Effective globally as of 31 January 2017, the many changes to the national UN Volunteer Conditions of Service include paternity cover, revised living and hardship support, the introduction of short term and university schemes and extending medical coverage, among others.
As part of a general thrust for reform and streamlining, the United Nations Volunteers (UNV) programme has updated the Conditions of Service for national UN Volunteers, effective globally as of 31 January 2017. The revised Conditions of Service are the outcome of an exhaustive review and extensive consultations with UN partners and UN Volunteers. In their reformulation, the conditions better suit the changing needs of UN Volunteers, retain UNV as an attractive partner for UN agencies, and streamline volunteer management procedures globally.
“I am very pleased that after a comprehensive process of consultation and assessment of options, UNV has revised the Conditions of Service for national UN Volunteers,” stated UNV Executive Coordinator Olivier Adam. “These changes recognize the need for greater family support as well as adequate and equitable living allowances, especially for national UN Volunteers serving in hardship and non-family duty stations.
“I believe everyone concerned will join me in welcoming these changes as essential investments that will have a positive impact on the contribution our volunteers make across the UN system,” UNV’s head concluded.
The many positive changes to the national UN Volunteer Conditions of Service include paternity cover, revised living and hardship support, streamlined resettlement and pre-departure allowances, the introduction of short term and university schemes, and extending medical coverage.
The national UN Volunteer modality was developed as an attractive opportunity for the United Nations system to support national governments and counterparts to integrate volunteerism into peace and development efforts within their own country and communities.
Since the development of this modality, development work has been shifting more strongly toward building national and local capacity. Building on that momentum, the national UN Volunteer modality continues to offer tremendous potential for UNV and the entire UN system to more effectively support peace and development, to encourage national commitment, and to strengthen national and local capacities.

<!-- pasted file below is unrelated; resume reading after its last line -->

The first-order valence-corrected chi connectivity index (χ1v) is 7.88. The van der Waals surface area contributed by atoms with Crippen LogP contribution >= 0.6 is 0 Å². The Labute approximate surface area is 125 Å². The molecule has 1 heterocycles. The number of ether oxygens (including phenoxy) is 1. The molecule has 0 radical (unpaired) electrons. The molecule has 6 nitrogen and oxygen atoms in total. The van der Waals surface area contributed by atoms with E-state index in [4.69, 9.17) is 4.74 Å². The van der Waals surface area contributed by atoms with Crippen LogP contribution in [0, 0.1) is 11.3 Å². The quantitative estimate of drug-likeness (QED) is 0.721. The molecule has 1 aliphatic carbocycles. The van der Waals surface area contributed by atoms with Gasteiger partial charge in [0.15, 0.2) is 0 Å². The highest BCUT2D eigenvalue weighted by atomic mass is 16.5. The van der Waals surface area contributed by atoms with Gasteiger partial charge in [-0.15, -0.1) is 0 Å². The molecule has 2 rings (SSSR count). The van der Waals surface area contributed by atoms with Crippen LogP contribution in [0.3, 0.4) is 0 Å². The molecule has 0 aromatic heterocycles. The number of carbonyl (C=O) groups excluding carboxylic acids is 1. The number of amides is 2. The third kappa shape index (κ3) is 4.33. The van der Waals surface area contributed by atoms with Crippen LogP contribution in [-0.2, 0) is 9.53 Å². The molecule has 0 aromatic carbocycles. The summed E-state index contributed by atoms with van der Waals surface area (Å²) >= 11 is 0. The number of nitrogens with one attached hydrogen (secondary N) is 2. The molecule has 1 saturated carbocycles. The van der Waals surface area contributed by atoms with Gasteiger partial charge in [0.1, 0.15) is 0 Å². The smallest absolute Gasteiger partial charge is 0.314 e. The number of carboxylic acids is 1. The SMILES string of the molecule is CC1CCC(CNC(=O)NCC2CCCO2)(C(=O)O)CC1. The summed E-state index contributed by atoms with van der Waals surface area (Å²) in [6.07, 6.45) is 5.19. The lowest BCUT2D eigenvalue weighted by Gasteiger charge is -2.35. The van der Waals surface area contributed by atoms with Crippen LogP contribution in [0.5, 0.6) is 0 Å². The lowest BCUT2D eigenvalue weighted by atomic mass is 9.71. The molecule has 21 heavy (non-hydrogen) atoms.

The 2005 Paris Declaration on aid effectiveness emphasizes “using a country’s own institutions and systems, where these provide assurance that aid will be used for agreed purposes, [and] increases aid effectiveness by strengthening the partner country’s sustainable capacity to develop, implement and account for its policies to its citizens and parliament.”
In advancing this noble notion, the mobilization of national UN Volunteers remains core to UNV’s mandate and has constituted the bulk of the organization’s growth in a changing environment. At present national UN Volunteers account for 39% of the UN Volunteers serving in the field, with 1,643 national UN Volunteers currently carrying out assignments in 94 countries.
UNV constantly works to ensure that its strategy, programmes, and policies are adapted to changing realities, including the regular review and modernization of the service regime for UN Volunteers in all its aspects.
→ Overview of the changes to the Conditions of Service for national UN Volunteers.
→ More information on the Conditions of Service for national UN Volunteers, including full document.
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The United Nations Volunteers (UNV) programme contributes to peace and development through volunteerism worldwide. We work with partners to integrate qualified, highly motivated and well supported UN Volunteers into development programming and promote the value and global recognition of volunteerism.
UNV deploys, on the ground, almost 7,000 UN Volunteers in over 130 countries. An additional 12,000 UN Online Volunteers dedicate their time and efforts virtually, proving that anyone anywhere can contribute to peace and development. UN Volunteers make a difference wherever they are active: from Haiti to South Sudan in peacekeeping; to relief efforts in Nepal and women’s empowerment in Ecuador. UN Volunteers reach 2,000 civil society organizations with additional capacity and new skills and contribute to the work of more than 30 UN entities in reaching the Sustainable Development Goals.
UNV is administered by the United Nations Development Programme (UNDP).